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I've recently had two procedures done and now the medical bills are rolling in. The billing days and services are spaced out and varied, making management frustrating, but not impossible. That being said, I will soon be out of my grace period for student loans, adding another layer of frustration.

In short, is there a strategy for somehow consolidating my medical bills into a single monthly payment to avoid having to manage the multitude of bills and payment plans?

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There are definitely ways to retroactively consolidate medical bills -- there's an entire industry of companies offering debt consolidation (many of which are scummy/predatory, be careful! See https://www.consumer.ftc.gov/articles/0150-coping-debt and some decent articles at http://blog.readyforzero.com/are-there-legitimate-debt-consolidation-loans and http://blog.readyforzero.com/how-to-find-a-reputable-debt-consolidation-company).

In general, what you are looking to do is take out a loan, possibly at a better interest rate than whatever you are being charged currently, and pay off the medical bills. If you are not paying interest on the medical bills and are just being allowed to spread out the payments, you are already golden and should just put up with the ups and downs.

If you have any equity in a home, take out a home equity loan or line of credit, pay off your medical bills. Rates are still great right now. Even if you have no home equity to tap, if you have a steady job you might be able to get a nice small loan from a local bank or peer-to-peer lending site. Do your homework and only work with reputable companies, especially if doing things online.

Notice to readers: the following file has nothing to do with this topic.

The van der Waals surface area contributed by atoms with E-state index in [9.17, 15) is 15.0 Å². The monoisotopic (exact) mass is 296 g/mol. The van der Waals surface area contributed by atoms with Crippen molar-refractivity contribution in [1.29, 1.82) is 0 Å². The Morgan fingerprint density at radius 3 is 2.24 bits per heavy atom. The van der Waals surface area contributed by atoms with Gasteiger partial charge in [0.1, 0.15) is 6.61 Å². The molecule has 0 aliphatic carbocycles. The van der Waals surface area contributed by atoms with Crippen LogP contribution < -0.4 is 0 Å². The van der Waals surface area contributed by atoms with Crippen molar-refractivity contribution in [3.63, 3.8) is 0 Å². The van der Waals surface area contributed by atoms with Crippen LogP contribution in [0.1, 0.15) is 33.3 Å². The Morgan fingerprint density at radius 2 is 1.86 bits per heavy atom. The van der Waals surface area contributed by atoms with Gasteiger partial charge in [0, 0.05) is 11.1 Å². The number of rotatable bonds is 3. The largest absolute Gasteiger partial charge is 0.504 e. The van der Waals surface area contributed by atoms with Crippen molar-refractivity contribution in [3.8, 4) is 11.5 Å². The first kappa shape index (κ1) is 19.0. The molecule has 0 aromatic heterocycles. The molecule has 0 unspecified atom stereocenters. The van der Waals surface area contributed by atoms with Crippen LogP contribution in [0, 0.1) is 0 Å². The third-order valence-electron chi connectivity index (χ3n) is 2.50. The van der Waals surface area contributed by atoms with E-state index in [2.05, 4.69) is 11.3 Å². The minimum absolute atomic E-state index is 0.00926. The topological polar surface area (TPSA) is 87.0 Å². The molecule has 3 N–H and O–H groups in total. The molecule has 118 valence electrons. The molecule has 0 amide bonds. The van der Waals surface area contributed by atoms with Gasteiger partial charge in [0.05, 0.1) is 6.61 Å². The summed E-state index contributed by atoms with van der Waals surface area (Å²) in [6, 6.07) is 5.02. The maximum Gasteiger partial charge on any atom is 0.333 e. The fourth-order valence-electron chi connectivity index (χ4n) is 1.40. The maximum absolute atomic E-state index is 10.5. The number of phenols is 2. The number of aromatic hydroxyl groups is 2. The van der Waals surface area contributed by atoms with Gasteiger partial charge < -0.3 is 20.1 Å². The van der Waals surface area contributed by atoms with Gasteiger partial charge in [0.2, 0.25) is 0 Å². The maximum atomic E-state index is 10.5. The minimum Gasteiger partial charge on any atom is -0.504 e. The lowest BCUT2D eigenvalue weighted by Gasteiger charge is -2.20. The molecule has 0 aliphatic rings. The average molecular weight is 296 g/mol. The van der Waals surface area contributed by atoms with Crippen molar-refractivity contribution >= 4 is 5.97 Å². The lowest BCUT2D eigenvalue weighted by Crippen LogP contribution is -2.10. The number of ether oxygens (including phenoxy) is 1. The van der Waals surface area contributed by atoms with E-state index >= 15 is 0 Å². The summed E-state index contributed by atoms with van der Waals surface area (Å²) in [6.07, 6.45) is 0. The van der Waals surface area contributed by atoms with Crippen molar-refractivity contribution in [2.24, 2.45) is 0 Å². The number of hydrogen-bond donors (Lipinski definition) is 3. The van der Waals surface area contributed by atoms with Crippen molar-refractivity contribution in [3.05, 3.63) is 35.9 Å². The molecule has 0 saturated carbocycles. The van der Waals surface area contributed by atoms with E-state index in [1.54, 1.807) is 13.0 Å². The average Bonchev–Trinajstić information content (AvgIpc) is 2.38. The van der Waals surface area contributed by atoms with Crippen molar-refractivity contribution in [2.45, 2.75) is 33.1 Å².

• Fair enough. I don't have to pay interest, so I suppose it may just be best to put up with it as you suggested. Thanks for the answer! – AlmondMan Aug 28 '16 at 3:23
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In short, no, or not retroactively. There really are multiple companies involved, each of which bills you separately for the services they provided.

This can be partly avoided by selecting either a high-end health plan with lower out-of-pocket maximum, (costs more up front, of course) or by selecting a genuine Health Management Organization (not a PPO) which gathers more of the services into a single business. Either of these would result in fewer cash payments needing to be sent.

But I don't know of any way to simplify things after the fact. Even if there was a consolidation service, you would have to forward the bills to them, which really wouldn't be any easier than just paying the bills.

(I'm assuming you are in the US, where we have a health insurance system rather than a health system. Other countries may handle this differently.)

  • Hmmm. After my google searches turned up no results, I figured this would probably be the case. I'll just stick to keeping track of everything. In any event, thanks for the answer! – AlmondMan Aug 27 '16 at 5:12

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